The second drug that Arkansas plans to use in the execution process, vecuronium bromide, is a paralytic.

The companies' brief includes photographs of drug labels and package inserts.

A label and insert for potassium chloride includes a logo for Fresenius Kabi subsidiary APP Pharmaceuticals. The label for midazolam appears to match that of the label on the drug as marketed on West-Ward Pharmaceuticals' website.

Neither spokesman would immediately say how or when the manufacturers learned that the Department of Correction may have obtained their products.

Baker said shortly before 5 p.m. Thursday that an outside party had requested permission to file a friend-of-the-court brief. Baker told attorneys as the trial ended shortly before 10 p.m. that she would read the brief before issuing her written ruling. Neither side objected, plaintiff's attorney Lee Short said afterward.

Department of Correction spokesman Solomon Graves said Thursday evening that he had not seen the companies' brief but was "aware of its filing." He declined to answer questions.

"As a general rule, we do not comment on matters related to pending litigation," Graves said.

Fresenius Kabi and West-Ward Pharmaceuticals said they have supply-chain controls to prevent the sale of their products for use in capital punishments. Those controls include instructing distributors to reject sales to correctional facilities and to limit delivery to "own-use" customers to "reduce the possibility of the medicine reaching correctional facilities.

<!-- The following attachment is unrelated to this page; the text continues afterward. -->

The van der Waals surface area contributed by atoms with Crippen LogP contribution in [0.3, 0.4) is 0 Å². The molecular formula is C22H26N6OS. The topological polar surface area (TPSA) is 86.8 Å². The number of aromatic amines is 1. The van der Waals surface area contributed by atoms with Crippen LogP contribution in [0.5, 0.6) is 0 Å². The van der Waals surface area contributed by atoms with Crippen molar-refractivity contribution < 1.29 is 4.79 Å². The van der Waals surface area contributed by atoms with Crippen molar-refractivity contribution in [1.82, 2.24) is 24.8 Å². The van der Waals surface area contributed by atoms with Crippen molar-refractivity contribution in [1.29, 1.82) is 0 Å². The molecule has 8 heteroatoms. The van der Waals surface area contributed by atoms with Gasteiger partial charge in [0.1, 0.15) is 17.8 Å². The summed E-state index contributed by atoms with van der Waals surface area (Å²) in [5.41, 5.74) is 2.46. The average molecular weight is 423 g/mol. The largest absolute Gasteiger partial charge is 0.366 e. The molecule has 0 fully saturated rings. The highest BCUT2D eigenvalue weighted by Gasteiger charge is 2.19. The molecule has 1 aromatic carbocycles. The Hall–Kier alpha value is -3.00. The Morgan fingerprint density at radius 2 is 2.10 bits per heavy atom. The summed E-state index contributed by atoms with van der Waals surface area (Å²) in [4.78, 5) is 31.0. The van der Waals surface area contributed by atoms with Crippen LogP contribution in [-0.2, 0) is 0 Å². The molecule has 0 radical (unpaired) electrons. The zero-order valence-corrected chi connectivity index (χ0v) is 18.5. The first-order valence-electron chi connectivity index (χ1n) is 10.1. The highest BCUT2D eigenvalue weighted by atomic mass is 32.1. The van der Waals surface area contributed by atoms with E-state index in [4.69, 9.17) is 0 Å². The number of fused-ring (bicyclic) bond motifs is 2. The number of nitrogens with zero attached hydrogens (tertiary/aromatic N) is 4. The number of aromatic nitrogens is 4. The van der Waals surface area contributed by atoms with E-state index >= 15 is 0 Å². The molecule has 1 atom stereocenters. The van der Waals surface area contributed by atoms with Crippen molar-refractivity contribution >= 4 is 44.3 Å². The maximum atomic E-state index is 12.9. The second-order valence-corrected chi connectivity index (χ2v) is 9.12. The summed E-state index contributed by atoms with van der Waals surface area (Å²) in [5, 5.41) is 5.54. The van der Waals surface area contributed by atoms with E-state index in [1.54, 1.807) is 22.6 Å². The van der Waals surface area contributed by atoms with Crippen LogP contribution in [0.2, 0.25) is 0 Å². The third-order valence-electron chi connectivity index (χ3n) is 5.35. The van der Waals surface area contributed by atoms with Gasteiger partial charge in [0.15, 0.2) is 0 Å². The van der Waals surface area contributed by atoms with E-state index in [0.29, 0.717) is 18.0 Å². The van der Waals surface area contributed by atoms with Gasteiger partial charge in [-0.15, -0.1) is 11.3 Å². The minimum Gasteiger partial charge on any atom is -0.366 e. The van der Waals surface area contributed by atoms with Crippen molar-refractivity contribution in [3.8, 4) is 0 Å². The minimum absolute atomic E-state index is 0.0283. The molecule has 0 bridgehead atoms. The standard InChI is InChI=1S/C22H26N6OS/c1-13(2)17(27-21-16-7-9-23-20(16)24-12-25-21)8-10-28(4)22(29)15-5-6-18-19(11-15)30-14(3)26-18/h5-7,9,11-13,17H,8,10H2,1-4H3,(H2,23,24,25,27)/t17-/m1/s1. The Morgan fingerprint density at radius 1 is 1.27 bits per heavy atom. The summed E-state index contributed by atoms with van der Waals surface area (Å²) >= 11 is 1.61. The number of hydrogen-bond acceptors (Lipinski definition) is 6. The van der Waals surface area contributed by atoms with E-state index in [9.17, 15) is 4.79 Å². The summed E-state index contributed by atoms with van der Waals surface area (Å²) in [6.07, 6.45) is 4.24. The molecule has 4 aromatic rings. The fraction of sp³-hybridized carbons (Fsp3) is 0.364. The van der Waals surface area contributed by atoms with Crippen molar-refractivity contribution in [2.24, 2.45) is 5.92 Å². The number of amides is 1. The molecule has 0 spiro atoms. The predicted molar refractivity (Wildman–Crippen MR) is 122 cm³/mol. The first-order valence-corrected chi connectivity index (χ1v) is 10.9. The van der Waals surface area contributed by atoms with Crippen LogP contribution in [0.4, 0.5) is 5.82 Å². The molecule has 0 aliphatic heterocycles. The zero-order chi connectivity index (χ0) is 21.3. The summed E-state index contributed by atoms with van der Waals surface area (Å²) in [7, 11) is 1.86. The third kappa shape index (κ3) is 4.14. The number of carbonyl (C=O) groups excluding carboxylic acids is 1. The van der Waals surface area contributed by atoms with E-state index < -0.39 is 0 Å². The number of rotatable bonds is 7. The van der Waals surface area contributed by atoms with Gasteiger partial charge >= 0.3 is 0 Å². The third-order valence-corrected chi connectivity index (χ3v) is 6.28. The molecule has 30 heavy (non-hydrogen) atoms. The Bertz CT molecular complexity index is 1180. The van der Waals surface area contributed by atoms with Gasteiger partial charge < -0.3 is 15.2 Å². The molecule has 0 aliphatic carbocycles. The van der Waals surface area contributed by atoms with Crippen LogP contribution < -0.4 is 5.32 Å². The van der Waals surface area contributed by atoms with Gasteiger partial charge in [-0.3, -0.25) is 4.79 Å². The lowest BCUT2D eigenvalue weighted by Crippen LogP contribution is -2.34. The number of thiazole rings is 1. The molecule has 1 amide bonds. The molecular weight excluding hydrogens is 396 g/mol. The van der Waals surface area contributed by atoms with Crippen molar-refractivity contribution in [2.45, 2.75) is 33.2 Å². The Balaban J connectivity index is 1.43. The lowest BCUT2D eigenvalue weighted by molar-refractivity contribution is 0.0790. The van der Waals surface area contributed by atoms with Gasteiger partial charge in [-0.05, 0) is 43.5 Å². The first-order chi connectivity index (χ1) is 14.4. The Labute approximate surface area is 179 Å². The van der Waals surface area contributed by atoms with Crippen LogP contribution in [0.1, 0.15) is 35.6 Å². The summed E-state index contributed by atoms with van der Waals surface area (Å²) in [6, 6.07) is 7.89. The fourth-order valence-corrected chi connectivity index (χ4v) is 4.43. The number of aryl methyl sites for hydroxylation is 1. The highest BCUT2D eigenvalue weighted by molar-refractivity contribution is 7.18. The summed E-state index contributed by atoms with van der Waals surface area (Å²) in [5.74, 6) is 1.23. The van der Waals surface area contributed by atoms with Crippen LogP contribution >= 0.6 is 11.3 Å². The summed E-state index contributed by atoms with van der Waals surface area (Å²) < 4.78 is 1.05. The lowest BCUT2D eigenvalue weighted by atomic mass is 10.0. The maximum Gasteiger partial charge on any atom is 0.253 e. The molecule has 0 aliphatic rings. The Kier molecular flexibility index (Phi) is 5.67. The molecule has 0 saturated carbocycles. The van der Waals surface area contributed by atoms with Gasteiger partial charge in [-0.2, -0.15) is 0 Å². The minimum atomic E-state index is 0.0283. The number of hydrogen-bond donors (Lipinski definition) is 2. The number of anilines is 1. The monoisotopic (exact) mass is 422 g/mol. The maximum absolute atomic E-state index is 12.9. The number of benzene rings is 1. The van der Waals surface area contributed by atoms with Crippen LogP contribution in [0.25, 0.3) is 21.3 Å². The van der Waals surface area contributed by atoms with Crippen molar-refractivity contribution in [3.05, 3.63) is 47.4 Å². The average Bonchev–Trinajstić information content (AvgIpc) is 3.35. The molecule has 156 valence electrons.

"It appears that these controls have been bypassed," the brief says, noting that neither company has records of direct or indirect sales to the Department of Correction. "The only conclusion is that these medicines were acquired from an unauthorized seller in violation of important contractual terms that the Manufacturers relied on when selling the medicines."

The companies' four-page brief argues that using the medicine for executions creates a public health risk.

"Improperly procured medicines from unauthorized sellers are at risk of adulteration or chemical change due to improper handling, for example, the failure to maintain proper temperature levels during storage and transport," the brief says.

A European Union regulation prevents the trade of products that could be used for capital punishment or torture, the brief says.

As the first round of planned executions draws closer, the Department of Corrections has overseen practice runs designed to train the group of people who will carry out the death sentences.

Arkansas plans to use the same volunteers for each of the seven executions, including one person who will inject lethal drugs in each of the condemned, Department of Correction Director Wendy Kelley testified Thursday in the lawsuit.

The executioner is one of several people who will oversee various parts of the procedures, Kelley said. Those tasks include a watch team responsible for logging everything the inmate does after he arrives at the prison unit that holds the execution chamber, an escort team to take him to the chamber, an intravenous team to place the line in a vein, and the executioner who will administer the drugs.

The executions protocol is transitioning away from use of a cardiac monitor to a device that slipped onto a finger and monitors the inmate's heart rate and oxygen levels.